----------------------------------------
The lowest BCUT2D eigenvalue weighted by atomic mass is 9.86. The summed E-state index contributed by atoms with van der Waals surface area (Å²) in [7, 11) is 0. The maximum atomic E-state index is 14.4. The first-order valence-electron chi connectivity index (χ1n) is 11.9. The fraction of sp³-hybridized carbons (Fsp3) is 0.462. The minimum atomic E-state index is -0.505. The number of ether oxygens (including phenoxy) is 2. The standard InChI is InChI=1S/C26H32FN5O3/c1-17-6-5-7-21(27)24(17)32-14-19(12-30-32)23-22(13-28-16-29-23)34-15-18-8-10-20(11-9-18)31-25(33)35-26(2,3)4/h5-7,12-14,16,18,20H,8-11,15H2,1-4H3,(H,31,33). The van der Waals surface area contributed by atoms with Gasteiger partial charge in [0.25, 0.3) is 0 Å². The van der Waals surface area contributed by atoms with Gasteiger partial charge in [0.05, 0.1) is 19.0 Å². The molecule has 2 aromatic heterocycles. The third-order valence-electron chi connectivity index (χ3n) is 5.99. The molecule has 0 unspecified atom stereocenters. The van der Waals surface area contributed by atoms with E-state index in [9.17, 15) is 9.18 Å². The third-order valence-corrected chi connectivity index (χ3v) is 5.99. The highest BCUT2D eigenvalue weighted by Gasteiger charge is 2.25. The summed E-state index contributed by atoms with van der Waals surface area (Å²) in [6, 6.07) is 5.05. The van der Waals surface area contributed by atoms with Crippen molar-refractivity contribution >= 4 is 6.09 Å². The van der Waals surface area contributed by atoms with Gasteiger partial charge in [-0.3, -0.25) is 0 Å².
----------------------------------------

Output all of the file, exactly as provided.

The lowest BCUT2D eigenvalue weighted by atomic mass is 9.86. The summed E-state index contributed by atoms with van der Waals surface area (Å²) in [7, 11) is 0. The maximum atomic E-state index is 14.4. The first-order valence-electron chi connectivity index (χ1n) is 11.9. The fraction of sp³-hybridized carbons (Fsp3) is 0.462. The minimum atomic E-state index is -0.505. The number of ether oxygens (including phenoxy) is 2. The standard InChI is InChI=1S/C26H32FN5O3/c1-17-6-5-7-21(27)24(17)32-14-19(12-30-32)23-22(13-28-16-29-23)34-15-18-8-10-20(11-9-18)31-25(33)35-26(2,3)4/h5-7,12-14,16,18,20H,8-11,15H2,1-4H3,(H,31,33). The van der Waals surface area contributed by atoms with Gasteiger partial charge in [0.25, 0.3) is 0 Å². The van der Waals surface area contributed by atoms with Gasteiger partial charge in [0.05, 0.1) is 19.0 Å². The molecule has 2 aromatic heterocycles. The third-order valence-electron chi connectivity index (χ3n) is 5.99. The molecule has 0 unspecified atom stereocenters. The van der Waals surface area contributed by atoms with E-state index in [9.17, 15) is 9.18 Å². The third-order valence-corrected chi connectivity index (χ3v) is 5.99. The highest BCUT2D eigenvalue weighted by Gasteiger charge is 2.25. The summed E-state index contributed by atoms with van der Waals surface area (Å²) in [6, 6.07) is 5.05. The van der Waals surface area contributed by atoms with Crippen molar-refractivity contribution >= 4 is 6.09 Å². The van der Waals surface area contributed by atoms with Gasteiger partial charge in [-0.3, -0.25) is 0 Å².